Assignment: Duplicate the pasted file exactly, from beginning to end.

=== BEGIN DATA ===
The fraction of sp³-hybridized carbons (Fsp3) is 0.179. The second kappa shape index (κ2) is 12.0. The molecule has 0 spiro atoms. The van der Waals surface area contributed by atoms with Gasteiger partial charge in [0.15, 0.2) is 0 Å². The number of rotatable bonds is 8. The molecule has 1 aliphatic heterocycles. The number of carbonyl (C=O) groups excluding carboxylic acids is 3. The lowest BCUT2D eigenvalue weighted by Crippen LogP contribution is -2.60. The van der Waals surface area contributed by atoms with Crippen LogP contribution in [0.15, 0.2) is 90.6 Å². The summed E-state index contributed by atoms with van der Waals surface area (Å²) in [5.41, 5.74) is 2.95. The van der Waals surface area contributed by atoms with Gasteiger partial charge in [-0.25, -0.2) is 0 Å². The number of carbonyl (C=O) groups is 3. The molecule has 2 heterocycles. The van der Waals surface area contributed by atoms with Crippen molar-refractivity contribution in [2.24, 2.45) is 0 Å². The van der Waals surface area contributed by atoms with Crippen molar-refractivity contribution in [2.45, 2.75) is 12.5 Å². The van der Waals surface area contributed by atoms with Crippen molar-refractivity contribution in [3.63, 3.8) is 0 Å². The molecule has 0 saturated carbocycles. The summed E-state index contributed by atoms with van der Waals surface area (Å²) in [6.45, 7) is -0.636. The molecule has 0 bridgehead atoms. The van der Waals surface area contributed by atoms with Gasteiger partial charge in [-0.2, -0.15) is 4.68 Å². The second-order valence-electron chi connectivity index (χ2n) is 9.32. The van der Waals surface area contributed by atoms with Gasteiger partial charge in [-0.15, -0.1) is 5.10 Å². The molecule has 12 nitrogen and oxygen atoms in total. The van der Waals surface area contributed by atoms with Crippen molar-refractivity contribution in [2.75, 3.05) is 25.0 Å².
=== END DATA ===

The fraction of sp³-hybridized carbons (Fsp3) is 0.179. The second kappa shape index (κ2) is 12.0. The molecule has 0 spiro atoms. The van der Waals surface area contributed by atoms with Gasteiger partial charge in [0.15, 0.2) is 0 Å². The number of rotatable bonds is 8. The molecule has 1 aliphatic heterocycles. The number of carbonyl (C=O) groups excluding carboxylic acids is 3. The lowest BCUT2D eigenvalue weighted by Crippen LogP contribution is -2.60. The van der Waals surface area contributed by atoms with Crippen LogP contribution in [0.15, 0.2) is 90.6 Å². The summed E-state index contributed by atoms with van der Waals surface area (Å²) in [5.41, 5.74) is 2.95. The van der Waals surface area contributed by atoms with Gasteiger partial charge in [-0.25, -0.2) is 0 Å². The number of carbonyl (C=O) groups is 3. The molecule has 2 heterocycles. The van der Waals surface area contributed by atoms with Crippen molar-refractivity contribution in [2.24, 2.45) is 0 Å². The van der Waals surface area contributed by atoms with Crippen molar-refractivity contribution in [2.45, 2.75) is 12.5 Å². The van der Waals surface area contributed by atoms with Crippen molar-refractivity contribution in [3.63, 3.8) is 0 Å². The molecule has 0 saturated carbocycles. The summed E-state index contributed by atoms with van der Waals surface area (Å²) in [6.45, 7) is -0.636. The molecule has 0 bridgehead atoms. The van der Waals surface area contributed by atoms with Gasteiger partial charge in [-0.2, -0.15) is 4.68 Å². The second-order valence-electron chi connectivity index (χ2n) is 9.32. The van der Waals surface area contributed by atoms with Gasteiger partial charge in [-0.15, -0.1) is 5.10 Å². The molecule has 12 nitrogen and oxygen atoms in total. The van der Waals surface area contributed by atoms with Crippen molar-refractivity contribution in [2.75, 3.05) is 25.0 Å².